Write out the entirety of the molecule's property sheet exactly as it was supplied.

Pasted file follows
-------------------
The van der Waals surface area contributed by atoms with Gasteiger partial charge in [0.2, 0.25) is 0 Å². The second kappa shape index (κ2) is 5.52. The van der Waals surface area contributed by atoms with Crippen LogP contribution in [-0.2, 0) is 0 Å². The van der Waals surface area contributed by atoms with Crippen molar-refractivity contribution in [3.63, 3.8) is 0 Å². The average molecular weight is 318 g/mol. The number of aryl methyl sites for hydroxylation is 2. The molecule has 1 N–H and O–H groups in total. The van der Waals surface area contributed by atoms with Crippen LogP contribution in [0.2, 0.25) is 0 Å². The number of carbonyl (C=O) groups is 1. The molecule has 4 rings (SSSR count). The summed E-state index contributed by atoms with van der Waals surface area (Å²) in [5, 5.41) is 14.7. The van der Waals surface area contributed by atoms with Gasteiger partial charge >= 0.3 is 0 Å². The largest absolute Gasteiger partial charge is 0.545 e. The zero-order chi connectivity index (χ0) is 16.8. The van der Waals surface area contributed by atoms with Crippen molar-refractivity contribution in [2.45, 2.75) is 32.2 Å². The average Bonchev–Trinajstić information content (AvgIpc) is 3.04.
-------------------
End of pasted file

The van der Waals surface area contributed by atoms with Gasteiger partial charge in [0.2, 0.25) is 0 Å². The second kappa shape index (κ2) is 5.52. The van der Waals surface area contributed by atoms with Crippen LogP contribution in [-0.2, 0) is 0 Å². The van der Waals surface area contributed by atoms with Crippen molar-refractivity contribution in [3.63, 3.8) is 0 Å². The average molecular weight is 318 g/mol. The number of aryl methyl sites for hydroxylation is 2. The molecule has 1 N–H and O–H groups in total. The van der Waals surface area contributed by atoms with Crippen LogP contribution in [0.2, 0.25) is 0 Å². The number of carbonyl (C=O) groups is 1. The molecule has 4 rings (SSSR count). The summed E-state index contributed by atoms with van der Waals surface area (Å²) in [5, 5.41) is 14.7. The van der Waals surface area contributed by atoms with Gasteiger partial charge >= 0.3 is 0 Å². The largest absolute Gasteiger partial charge is 0.545 e. The zero-order chi connectivity index (χ0) is 16.8. The van der Waals surface area contributed by atoms with Crippen molar-refractivity contribution in [2.45, 2.75) is 32.2 Å². The average Bonchev–Trinajstić information content (AvgIpc) is 3.04.